Buy now, pay later Loans will soon count towards your credit score

  • The three major credit bureaus will begin collecting data on “buy now, pay later” loans.
  • Experian will be the only one to count these loans towards – or against – credit ratings for the time being.
  • The federal government is investigating BNPL services for too much debt for buyers and collecting data.

Accepting the enticing “buy now, pay later” offer you see when shopping online could start counting towards – or against – your credit score.

That’s because the three major US credit bureaus, TransUnion, Equifax and Experian, will collect data on such purchases, according to their press releases. If you make payments on time, it could increase your credit score. otherwise, it could harm him, which in turn could affect your ability to get a mortgage, credit card, or other loan.

BNPL loans such as those offered by Affirm, Afterpay, Klarna and PayPal’s “Pay 4” option have become increasingly popular in recent years, especially among Gen Z shoppers. what they say, that is, offer buyers short-term, often interest-free loans to pay for their purchases. Buyers sign up for a scheduled repayment plan and repay the debt in installments.

The rise of the BNPL has led to a pandemic-era spending and debt boom, prompting the Consumer Financial Protection Bureau to launch an investigation into BNPL companies in December, citing concerns regarding debt growth, consumer protection laws and data collection.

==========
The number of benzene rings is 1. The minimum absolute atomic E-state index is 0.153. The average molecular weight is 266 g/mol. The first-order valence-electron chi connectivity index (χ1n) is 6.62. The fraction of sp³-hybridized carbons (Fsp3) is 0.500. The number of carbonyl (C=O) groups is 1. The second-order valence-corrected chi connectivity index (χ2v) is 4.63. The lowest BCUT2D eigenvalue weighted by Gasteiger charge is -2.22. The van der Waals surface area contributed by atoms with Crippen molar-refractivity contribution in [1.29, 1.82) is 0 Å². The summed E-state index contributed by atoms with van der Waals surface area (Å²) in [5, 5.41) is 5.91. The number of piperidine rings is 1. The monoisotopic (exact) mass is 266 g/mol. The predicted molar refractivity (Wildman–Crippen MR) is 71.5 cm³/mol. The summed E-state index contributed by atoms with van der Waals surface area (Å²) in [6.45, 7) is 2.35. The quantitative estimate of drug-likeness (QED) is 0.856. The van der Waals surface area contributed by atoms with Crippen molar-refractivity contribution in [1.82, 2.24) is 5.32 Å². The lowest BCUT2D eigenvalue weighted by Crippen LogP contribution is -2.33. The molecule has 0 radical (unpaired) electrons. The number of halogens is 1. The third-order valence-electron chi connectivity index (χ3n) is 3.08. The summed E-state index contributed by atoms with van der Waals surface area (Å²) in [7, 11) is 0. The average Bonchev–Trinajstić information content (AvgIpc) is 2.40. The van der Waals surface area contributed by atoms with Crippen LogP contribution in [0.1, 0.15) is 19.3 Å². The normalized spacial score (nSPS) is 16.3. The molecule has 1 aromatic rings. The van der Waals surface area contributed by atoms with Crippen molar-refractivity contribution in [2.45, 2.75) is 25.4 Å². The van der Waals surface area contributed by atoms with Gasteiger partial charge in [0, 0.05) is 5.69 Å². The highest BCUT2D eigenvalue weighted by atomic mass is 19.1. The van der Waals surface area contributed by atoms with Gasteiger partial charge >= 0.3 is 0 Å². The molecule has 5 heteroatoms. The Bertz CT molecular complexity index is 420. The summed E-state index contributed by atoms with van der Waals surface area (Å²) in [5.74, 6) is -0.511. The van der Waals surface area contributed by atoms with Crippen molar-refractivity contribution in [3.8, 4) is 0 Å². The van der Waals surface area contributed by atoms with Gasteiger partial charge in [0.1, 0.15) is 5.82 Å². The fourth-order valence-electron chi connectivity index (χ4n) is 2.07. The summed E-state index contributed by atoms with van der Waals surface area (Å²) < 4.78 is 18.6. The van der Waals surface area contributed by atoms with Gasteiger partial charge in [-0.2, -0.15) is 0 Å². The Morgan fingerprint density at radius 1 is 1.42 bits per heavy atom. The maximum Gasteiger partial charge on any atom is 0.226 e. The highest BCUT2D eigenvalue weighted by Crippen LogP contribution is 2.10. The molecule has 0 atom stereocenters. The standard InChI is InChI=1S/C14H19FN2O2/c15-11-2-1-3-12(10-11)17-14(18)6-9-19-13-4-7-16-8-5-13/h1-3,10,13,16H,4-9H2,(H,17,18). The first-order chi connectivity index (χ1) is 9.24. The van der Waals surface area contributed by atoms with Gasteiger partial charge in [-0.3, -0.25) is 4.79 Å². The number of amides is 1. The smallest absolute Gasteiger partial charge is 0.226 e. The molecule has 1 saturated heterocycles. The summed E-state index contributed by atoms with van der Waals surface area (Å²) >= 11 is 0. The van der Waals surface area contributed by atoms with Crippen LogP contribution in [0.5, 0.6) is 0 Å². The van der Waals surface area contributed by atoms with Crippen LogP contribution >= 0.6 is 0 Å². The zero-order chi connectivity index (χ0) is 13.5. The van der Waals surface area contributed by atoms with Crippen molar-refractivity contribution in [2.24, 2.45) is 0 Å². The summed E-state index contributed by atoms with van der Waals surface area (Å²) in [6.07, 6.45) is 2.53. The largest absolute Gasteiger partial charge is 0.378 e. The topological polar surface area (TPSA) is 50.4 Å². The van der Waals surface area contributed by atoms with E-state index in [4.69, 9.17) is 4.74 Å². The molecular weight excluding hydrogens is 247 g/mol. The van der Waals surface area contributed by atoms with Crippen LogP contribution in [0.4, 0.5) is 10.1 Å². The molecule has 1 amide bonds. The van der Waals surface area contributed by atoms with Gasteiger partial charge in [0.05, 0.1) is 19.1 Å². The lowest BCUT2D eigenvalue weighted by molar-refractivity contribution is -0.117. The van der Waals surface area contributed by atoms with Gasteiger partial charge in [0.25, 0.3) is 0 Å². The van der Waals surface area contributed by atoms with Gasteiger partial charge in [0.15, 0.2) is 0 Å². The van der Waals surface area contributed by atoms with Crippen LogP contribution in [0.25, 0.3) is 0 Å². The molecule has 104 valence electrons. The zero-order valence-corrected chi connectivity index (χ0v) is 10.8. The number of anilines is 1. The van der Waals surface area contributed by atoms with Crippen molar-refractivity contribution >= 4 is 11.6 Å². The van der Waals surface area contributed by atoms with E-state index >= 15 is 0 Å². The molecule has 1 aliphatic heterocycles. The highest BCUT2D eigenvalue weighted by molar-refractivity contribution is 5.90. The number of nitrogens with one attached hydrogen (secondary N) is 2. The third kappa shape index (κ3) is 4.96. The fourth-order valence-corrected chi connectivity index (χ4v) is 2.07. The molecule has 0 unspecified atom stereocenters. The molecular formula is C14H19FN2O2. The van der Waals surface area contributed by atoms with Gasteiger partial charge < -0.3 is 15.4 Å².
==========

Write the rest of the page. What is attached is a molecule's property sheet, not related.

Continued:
The three bureaus take different approaches when it comes to integrating the relatively new buying phenomenon into the financial profiles of credit users. Equifax will be the only one of the three where a BNPL provider can choose to include BNPL loans in your base credit score calculation. TransUnion and Equifax will begin collecting information about an individual’s outstanding BNPL loans, but will not incorporate it into a credit report. TransUnion and Equifax, however, have provided for the possibility of doing so in the future.

“To protect consumers’ credit scores from immediate negative impact, detailed information relating to each BNPL transaction will be stored separately from Experian’s credit bureau master data,” Experian said in a press release.

Experts are cautious about buy now, pay later and its impact on credit scores

TransUnion plans to use BNPL loans to calculate consumer credit scores in the future, but it will likely take a few years for credit bureaus and reporting models to adapt, said Liz Pagel, senior vice president. of TransUnion, told CNBC last week, and Experian’s chief product officer, Greg Wright, said the same thing.

For now, BNPL information will be separated from credit information in these two bureaus so that it will not negatively impact credit scores – but it will not improve them either. Other than storing the data, Experian and TransUnion haven’t said what else they plan to do with it.

Equifax, on the other hand, will do bi-weekly BNPL loan reports.

The bureau will tally BNPL lines of credit and give companies that generate scores the ability to view and decide how to incorporate BNPL data, Equifax said in a press release.

Susan Sterne, president and chief economist at Economic Analysis Associates, told Insider’s Ben Winck in January that credit bureaus should have investigated BNPL’s impact sooner, due to the risk of a possible price bubble. credit. Credit bubbles describe an increase in forms of credit, such as loans.

“The big three agencies that track consumer debt haven’t really gotten their hands on it yet because it’s a relatively new concept,” Sterne said. “They were diligent after the financial crisis, but I guess nothing changed. They should have been more aware of that.”